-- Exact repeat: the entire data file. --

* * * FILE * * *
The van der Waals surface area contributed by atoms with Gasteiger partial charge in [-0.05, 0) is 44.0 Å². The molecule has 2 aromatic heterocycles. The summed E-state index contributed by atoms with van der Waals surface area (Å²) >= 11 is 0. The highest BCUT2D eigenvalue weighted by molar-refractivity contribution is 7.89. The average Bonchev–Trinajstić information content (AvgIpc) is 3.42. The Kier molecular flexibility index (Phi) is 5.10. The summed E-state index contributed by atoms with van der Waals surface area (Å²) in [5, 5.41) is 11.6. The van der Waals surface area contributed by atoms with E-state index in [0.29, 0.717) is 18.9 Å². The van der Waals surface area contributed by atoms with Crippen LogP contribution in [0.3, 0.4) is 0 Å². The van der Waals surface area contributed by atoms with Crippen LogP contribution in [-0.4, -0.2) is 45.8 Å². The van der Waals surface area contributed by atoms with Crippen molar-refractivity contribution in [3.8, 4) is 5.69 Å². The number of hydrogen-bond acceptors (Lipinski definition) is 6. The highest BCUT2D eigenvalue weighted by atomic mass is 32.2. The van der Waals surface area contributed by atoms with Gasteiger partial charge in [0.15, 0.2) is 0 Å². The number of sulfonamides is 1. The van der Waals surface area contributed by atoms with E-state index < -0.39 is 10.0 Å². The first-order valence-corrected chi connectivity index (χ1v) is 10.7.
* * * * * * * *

The van der Waals surface area contributed by atoms with Gasteiger partial charge in [-0.05, 0) is 44.0 Å². The molecule has 2 aromatic heterocycles. The summed E-state index contributed by atoms with van der Waals surface area (Å²) >= 11 is 0. The highest BCUT2D eigenvalue weighted by molar-refractivity contribution is 7.89. The average Bonchev–Trinajstić information content (AvgIpc) is 3.42. The Kier molecular flexibility index (Phi) is 5.10. The summed E-state index contributed by atoms with van der Waals surface area (Å²) in [5, 5.41) is 11.6. The van der Waals surface area contributed by atoms with E-state index in [0.29, 0.717) is 18.9 Å². The van der Waals surface area contributed by atoms with Crippen LogP contribution in [0.3, 0.4) is 0 Å². The van der Waals surface area contributed by atoms with Crippen LogP contribution in [-0.4, -0.2) is 45.8 Å². The van der Waals surface area contributed by atoms with Crippen molar-refractivity contribution in [3.8, 4) is 5.69 Å². The number of hydrogen-bond acceptors (Lipinski definition) is 6. The highest BCUT2D eigenvalue weighted by atomic mass is 32.2. The van der Waals surface area contributed by atoms with Gasteiger partial charge in [0.15, 0.2) is 0 Å². The number of sulfonamides is 1. The van der Waals surface area contributed by atoms with E-state index < -0.39 is 10.0 Å². The first-order valence-corrected chi connectivity index (χ1v) is 10.7.